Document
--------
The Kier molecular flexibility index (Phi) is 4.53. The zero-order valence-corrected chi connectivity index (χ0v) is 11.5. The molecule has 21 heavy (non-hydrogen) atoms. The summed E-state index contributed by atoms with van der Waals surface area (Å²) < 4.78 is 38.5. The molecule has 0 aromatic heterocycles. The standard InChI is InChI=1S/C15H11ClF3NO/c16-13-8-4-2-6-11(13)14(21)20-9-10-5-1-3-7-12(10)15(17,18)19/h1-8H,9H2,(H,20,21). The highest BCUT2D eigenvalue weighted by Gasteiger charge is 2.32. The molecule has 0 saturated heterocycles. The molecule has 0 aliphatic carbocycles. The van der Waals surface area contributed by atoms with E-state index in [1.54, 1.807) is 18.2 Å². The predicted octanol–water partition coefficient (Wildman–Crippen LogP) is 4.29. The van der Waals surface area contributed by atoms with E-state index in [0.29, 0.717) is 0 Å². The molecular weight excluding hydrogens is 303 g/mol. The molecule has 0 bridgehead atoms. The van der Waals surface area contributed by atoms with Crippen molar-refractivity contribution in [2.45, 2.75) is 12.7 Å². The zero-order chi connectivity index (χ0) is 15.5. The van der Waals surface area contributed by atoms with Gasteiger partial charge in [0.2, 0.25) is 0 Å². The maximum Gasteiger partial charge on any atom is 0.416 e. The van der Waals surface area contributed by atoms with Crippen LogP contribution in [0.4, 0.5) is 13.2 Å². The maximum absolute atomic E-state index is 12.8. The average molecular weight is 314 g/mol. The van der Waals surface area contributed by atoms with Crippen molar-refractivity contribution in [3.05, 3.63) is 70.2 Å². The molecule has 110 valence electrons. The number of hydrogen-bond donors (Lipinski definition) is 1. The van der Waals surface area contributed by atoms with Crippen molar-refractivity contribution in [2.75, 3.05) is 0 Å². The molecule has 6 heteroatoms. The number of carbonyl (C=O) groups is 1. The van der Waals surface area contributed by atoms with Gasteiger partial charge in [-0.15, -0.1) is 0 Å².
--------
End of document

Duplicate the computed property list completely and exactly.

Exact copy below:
The Kier molecular flexibility index (Phi) is 4.53. The zero-order valence-corrected chi connectivity index (χ0v) is 11.5. The molecule has 21 heavy (non-hydrogen) atoms. The summed E-state index contributed by atoms with van der Waals surface area (Å²) < 4.78 is 38.5. The molecule has 0 aromatic heterocycles. The standard InChI is InChI=1S/C15H11ClF3NO/c16-13-8-4-2-6-11(13)14(21)20-9-10-5-1-3-7-12(10)15(17,18)19/h1-8H,9H2,(H,20,21). The highest BCUT2D eigenvalue weighted by Gasteiger charge is 2.32. The molecule has 0 saturated heterocycles. The molecule has 0 aliphatic carbocycles. The van der Waals surface area contributed by atoms with E-state index in [1.54, 1.807) is 18.2 Å². The predicted octanol–water partition coefficient (Wildman–Crippen LogP) is 4.29. The van der Waals surface area contributed by atoms with E-state index in [0.29, 0.717) is 0 Å². The molecular weight excluding hydrogens is 303 g/mol. The molecule has 0 bridgehead atoms. The van der Waals surface area contributed by atoms with Crippen molar-refractivity contribution in [2.45, 2.75) is 12.7 Å². The zero-order chi connectivity index (χ0) is 15.5. The van der Waals surface area contributed by atoms with Gasteiger partial charge in [0.2, 0.25) is 0 Å². The maximum Gasteiger partial charge on any atom is 0.416 e. The van der Waals surface area contributed by atoms with Crippen LogP contribution in [0.4, 0.5) is 13.2 Å². The maximum absolute atomic E-state index is 12.8. The average molecular weight is 314 g/mol. The van der Waals surface area contributed by atoms with Crippen molar-refractivity contribution in [3.05, 3.63) is 70.2 Å². The molecule has 110 valence electrons. The number of hydrogen-bond donors (Lipinski definition) is 1. The van der Waals surface area contributed by atoms with Crippen molar-refractivity contribution in [2.75, 3.05) is 0 Å². The molecule has 6 heteroatoms. The number of carbonyl (C=O) groups is 1. The van der Waals surface area contributed by atoms with Gasteiger partial charge in [-0.15, -0.1) is 0 Å².